Finally yes he said was was worried about the cost yesterday, but has said that's not what's upset him, it's the arguments. Which I am trying to deal with. For the record I think he is just anxious about everything right now, going through a rough patch as last night he was really upset about something else. If he's worried about the cost he needs to put forward ideas or suggestions because you can't just say I'm worried and then ignore it. Finally the house was more him then me, he bought it, he choose colours etc we did lots together which was very binding like stripping wallpaper for says and days but I certainly didn't push my ideas on and have him go along with things.

ApocalypseThen Sat 05-Oct-13 08:59:15

OP, I'm Irish too, just had a wedding oddly like yours (same number of people, same price per head). Don't let those who are competitive about not spending or who think that because you had a normal wedding, you don't care about your marriage. You won't hear anyone say that at home.

Me and the old ball and chain had a blast at our wedding and so did the family and friends. It's a once off, it's worth it.

But I never saw/heard of a buffet. Just don't, even if you found a place that does that, guests won't like it. It's really not worth the savings, and guests have expectations. Most will give pretty shocking gifts based on the norm so give them what they want.

Grumblelion Sat 05-Oct-13 08:11:54

Just come back to this. That's great if your other half had clarified that cost isn't an issue - however in your original post you clearly stated it was a problem for him so not sure why you're getting so upset when people suggested scaling things back a bit. Based on your OP, that was sensible advice. Of course it's entirely up to the two of you how much to budget for your wedding and you don't have to justify it but I'm just wondering if you get as defensive with him when you try to discuss things? And I wouldn't totally blame you as it doen't sound like he's being super helpful with offering alternatives to your hard work.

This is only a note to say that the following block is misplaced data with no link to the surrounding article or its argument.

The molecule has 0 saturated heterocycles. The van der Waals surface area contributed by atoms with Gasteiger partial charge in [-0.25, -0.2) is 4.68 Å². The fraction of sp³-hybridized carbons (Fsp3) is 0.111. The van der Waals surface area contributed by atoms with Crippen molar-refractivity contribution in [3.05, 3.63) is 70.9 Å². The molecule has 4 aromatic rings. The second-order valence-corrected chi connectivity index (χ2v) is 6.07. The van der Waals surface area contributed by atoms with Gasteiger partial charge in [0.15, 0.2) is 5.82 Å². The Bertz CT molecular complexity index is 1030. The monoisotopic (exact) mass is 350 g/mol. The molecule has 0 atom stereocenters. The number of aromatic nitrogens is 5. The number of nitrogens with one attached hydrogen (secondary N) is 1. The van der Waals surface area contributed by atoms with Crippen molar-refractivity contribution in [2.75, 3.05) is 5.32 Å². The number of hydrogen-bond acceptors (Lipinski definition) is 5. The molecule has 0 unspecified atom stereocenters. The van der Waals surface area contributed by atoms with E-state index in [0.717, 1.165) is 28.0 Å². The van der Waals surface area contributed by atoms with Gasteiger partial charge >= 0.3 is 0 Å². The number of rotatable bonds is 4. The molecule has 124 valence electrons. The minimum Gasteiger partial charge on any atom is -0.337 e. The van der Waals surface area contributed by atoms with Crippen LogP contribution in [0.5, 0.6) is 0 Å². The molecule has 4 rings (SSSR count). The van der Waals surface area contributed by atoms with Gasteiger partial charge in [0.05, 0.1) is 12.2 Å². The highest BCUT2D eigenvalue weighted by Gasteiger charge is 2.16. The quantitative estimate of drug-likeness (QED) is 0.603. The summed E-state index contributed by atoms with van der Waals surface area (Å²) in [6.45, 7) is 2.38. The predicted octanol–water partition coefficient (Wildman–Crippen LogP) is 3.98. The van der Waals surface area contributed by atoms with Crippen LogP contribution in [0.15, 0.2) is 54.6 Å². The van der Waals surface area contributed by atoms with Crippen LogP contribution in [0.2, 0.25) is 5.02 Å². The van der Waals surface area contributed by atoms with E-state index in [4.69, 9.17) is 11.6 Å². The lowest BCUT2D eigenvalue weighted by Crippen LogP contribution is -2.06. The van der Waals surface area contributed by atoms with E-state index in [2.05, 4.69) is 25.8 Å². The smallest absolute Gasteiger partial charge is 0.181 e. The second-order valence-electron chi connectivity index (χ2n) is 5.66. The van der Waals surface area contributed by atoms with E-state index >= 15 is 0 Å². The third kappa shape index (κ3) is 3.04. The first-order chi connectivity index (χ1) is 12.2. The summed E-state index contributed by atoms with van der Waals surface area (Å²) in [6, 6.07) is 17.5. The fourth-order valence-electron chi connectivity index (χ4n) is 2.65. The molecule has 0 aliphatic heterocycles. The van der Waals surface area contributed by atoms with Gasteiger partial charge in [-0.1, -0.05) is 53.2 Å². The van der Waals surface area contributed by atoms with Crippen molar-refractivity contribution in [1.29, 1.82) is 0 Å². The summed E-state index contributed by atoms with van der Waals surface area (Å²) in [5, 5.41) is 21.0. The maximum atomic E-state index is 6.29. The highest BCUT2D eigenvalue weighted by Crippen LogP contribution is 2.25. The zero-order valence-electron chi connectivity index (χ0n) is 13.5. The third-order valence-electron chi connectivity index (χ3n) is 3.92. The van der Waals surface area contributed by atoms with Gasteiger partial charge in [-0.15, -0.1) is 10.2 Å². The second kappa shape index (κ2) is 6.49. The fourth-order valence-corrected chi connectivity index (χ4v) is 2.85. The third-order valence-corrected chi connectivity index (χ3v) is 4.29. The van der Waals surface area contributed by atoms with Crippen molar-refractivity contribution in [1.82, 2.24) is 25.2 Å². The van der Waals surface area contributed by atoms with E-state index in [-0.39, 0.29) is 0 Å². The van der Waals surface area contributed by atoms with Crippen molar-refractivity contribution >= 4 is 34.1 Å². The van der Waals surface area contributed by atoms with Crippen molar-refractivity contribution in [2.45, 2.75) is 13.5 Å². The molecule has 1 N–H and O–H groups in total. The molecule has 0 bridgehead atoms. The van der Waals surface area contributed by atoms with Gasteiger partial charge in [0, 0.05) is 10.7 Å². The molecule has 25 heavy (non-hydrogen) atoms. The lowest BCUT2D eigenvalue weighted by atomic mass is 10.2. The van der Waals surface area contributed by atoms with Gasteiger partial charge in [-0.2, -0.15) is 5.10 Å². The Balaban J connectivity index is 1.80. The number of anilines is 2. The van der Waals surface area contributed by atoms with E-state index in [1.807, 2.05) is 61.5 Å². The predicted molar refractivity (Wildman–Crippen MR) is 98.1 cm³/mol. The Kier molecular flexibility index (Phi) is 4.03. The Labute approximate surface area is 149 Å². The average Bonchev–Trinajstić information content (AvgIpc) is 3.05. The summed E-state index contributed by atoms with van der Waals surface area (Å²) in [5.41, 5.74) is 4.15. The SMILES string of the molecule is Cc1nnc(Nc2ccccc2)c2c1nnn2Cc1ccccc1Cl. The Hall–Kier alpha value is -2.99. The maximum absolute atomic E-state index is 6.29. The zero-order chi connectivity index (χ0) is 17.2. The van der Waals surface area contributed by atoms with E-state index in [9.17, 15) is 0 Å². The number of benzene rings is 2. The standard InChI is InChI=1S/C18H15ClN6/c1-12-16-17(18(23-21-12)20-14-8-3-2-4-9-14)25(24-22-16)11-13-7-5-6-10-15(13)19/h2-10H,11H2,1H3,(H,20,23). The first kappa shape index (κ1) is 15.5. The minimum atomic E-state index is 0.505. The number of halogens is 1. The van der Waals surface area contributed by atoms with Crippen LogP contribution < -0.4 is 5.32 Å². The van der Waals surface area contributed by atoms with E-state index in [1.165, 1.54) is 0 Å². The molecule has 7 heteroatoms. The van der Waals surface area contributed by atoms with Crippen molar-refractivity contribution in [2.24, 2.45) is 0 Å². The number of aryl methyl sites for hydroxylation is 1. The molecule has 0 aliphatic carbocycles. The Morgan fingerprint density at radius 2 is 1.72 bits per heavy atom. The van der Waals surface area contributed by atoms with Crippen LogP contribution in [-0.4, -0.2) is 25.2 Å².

BUT I would wholeheartedly agree with Kundry above that you may need to manage your expectations of how interested he will be about the finer details. I have never met a man who gave a shit about the colour of chair covers, shades of bridesmaid dress etc. The main thing for them is to marry you & have a bloody good party after. Yes, it is frustrating when you want to include them but that's just the way it is. I would ask him what the most important parts of the day are for him and whether he's happy for you to just get on with the bits he's not interested in. However, also (gently!) point out that organising a big party from another country is a lot of work and you need his help - let him pick what he wants to get involved/take the lead in

Driz Sat 05-Oct-13 01:46:09

Although he does have a point about the cost, surely there are better ways to spend 17K?

Driz Sat 05-Oct-13 01:44:45

He doesn't sound keen. I don't blame him, weddings are BORING. It doesn't mean he doesn't want to get married to you, but he just isn't interested in the boring minutiae of wedding planning. If you want the big wedding, then enjoy it, but don't expect everyone to be so enthused, it isn't a measure of his love for you!